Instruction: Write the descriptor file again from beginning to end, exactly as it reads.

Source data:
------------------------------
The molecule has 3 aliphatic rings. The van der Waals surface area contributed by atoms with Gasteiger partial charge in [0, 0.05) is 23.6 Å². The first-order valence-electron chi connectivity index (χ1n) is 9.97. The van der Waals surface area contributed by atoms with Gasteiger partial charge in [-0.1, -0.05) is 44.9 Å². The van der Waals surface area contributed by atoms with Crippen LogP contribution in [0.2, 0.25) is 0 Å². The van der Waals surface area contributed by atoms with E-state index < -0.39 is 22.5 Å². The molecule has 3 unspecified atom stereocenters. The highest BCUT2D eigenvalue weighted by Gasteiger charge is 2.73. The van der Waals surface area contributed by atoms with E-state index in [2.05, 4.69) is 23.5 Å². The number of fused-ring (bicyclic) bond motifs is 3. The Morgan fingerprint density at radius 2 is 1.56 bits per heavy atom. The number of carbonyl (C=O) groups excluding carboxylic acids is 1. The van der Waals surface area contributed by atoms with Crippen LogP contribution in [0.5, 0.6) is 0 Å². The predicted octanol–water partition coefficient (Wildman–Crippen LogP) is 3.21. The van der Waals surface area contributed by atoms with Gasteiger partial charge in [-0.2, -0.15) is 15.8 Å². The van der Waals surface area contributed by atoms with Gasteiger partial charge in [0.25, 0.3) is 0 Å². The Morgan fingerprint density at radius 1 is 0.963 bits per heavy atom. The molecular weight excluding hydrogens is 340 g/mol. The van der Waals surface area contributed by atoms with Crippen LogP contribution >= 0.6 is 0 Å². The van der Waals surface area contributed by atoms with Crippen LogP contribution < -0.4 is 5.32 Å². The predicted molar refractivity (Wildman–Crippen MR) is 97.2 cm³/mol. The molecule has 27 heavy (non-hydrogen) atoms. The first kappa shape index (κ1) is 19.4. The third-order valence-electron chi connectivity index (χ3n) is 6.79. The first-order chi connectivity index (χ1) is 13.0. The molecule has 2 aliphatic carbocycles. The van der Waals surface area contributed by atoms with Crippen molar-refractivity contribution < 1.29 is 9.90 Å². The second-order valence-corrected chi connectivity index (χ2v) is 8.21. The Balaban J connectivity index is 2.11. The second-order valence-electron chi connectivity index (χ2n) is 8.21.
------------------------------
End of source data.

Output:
The molecule has 3 aliphatic rings. The van der Waals surface area contributed by atoms with Gasteiger partial charge in [0, 0.05) is 23.6 Å². The first-order valence-electron chi connectivity index (χ1n) is 9.97. The van der Waals surface area contributed by atoms with Gasteiger partial charge in [-0.1, -0.05) is 44.9 Å². The van der Waals surface area contributed by atoms with Crippen LogP contribution in [0.2, 0.25) is 0 Å². The van der Waals surface area contributed by atoms with E-state index < -0.39 is 22.5 Å². The molecule has 3 unspecified atom stereocenters. The highest BCUT2D eigenvalue weighted by Gasteiger charge is 2.73. The van der Waals surface area contributed by atoms with E-state index in [2.05, 4.69) is 23.5 Å². The number of fused-ring (bicyclic) bond motifs is 3. The Morgan fingerprint density at radius 2 is 1.56 bits per heavy atom. The number of carbonyl (C=O) groups excluding carboxylic acids is 1. The van der Waals surface area contributed by atoms with Crippen LogP contribution in [0.5, 0.6) is 0 Å². The predicted octanol–water partition coefficient (Wildman–Crippen LogP) is 3.21. The van der Waals surface area contributed by atoms with Gasteiger partial charge in [-0.2, -0.15) is 15.8 Å². The van der Waals surface area contributed by atoms with Gasteiger partial charge in [0.25, 0.3) is 0 Å². The Morgan fingerprint density at radius 1 is 0.963 bits per heavy atom. The molecular weight excluding hydrogens is 340 g/mol. The van der Waals surface area contributed by atoms with Crippen LogP contribution >= 0.6 is 0 Å². The van der Waals surface area contributed by atoms with Crippen LogP contribution < -0.4 is 5.32 Å². The predicted molar refractivity (Wildman–Crippen MR) is 97.2 cm³/mol. The molecule has 27 heavy (non-hydrogen) atoms. The first kappa shape index (κ1) is 19.4. The third-order valence-electron chi connectivity index (χ3n) is 6.79. The first-order chi connectivity index (χ1) is 13.0. The molecule has 2 aliphatic carbocycles. The van der Waals surface area contributed by atoms with Crippen molar-refractivity contribution < 1.29 is 9.90 Å². The second-order valence-corrected chi connectivity index (χ2v) is 8.21. The Balaban J connectivity index is 2.11. The second-order valence-electron chi connectivity index (χ2n) is 8.21.